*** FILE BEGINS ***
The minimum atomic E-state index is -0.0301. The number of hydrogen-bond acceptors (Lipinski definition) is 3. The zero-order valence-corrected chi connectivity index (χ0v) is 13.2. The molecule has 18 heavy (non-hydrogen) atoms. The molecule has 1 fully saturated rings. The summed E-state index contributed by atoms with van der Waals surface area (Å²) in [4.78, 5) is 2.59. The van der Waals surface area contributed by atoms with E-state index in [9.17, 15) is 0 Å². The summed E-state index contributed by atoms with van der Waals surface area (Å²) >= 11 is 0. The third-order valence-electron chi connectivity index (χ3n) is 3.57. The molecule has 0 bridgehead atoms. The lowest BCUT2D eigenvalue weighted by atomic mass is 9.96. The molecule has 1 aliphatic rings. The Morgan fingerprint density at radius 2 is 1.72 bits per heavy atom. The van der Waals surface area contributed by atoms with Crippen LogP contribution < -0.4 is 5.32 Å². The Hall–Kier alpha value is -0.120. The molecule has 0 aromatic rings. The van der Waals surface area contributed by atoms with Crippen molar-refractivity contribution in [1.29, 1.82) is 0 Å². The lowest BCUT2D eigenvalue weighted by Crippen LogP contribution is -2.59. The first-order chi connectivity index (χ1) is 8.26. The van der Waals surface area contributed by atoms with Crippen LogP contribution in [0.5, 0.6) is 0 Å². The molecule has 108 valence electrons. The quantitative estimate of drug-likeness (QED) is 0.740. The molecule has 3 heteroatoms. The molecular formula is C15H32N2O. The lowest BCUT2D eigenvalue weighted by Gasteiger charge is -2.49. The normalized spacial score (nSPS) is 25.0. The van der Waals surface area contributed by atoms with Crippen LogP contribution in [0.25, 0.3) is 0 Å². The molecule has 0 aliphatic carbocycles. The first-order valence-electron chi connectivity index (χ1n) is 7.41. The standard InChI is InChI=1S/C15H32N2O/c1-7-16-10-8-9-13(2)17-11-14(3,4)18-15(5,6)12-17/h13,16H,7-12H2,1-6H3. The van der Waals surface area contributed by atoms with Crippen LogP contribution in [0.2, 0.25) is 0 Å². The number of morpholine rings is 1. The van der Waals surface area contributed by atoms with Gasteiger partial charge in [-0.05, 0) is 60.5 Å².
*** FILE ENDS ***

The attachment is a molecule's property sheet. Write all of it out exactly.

The minimum atomic E-state index is -0.0301. The number of hydrogen-bond acceptors (Lipinski definition) is 3. The zero-order valence-corrected chi connectivity index (χ0v) is 13.2. The molecule has 18 heavy (non-hydrogen) atoms. The molecule has 1 fully saturated rings. The summed E-state index contributed by atoms with van der Waals surface area (Å²) in [4.78, 5) is 2.59. The van der Waals surface area contributed by atoms with E-state index in [9.17, 15) is 0 Å². The summed E-state index contributed by atoms with van der Waals surface area (Å²) >= 11 is 0. The third-order valence-electron chi connectivity index (χ3n) is 3.57. The molecule has 0 bridgehead atoms. The lowest BCUT2D eigenvalue weighted by atomic mass is 9.96. The molecule has 1 aliphatic rings. The Morgan fingerprint density at radius 2 is 1.72 bits per heavy atom. The van der Waals surface area contributed by atoms with Crippen LogP contribution < -0.4 is 5.32 Å². The Hall–Kier alpha value is -0.120. The molecule has 0 aromatic rings. The van der Waals surface area contributed by atoms with Crippen molar-refractivity contribution in [1.29, 1.82) is 0 Å². The lowest BCUT2D eigenvalue weighted by Crippen LogP contribution is -2.59. The first-order chi connectivity index (χ1) is 8.26. The van der Waals surface area contributed by atoms with Crippen LogP contribution in [0.5, 0.6) is 0 Å². The molecule has 108 valence electrons. The quantitative estimate of drug-likeness (QED) is 0.740. The molecule has 3 heteroatoms. The molecular formula is C15H32N2O. The lowest BCUT2D eigenvalue weighted by Gasteiger charge is -2.49. The normalized spacial score (nSPS) is 25.0. The van der Waals surface area contributed by atoms with Crippen LogP contribution in [0.25, 0.3) is 0 Å². The molecule has 0 aliphatic carbocycles. The first-order valence-electron chi connectivity index (χ1n) is 7.41. The standard InChI is InChI=1S/C15H32N2O/c1-7-16-10-8-9-13(2)17-11-14(3,4)18-15(5,6)12-17/h13,16H,7-12H2,1-6H3. The van der Waals surface area contributed by atoms with Crippen LogP contribution in [0.2, 0.25) is 0 Å². The number of morpholine rings is 1. The van der Waals surface area contributed by atoms with Gasteiger partial charge in [-0.05, 0) is 60.5 Å².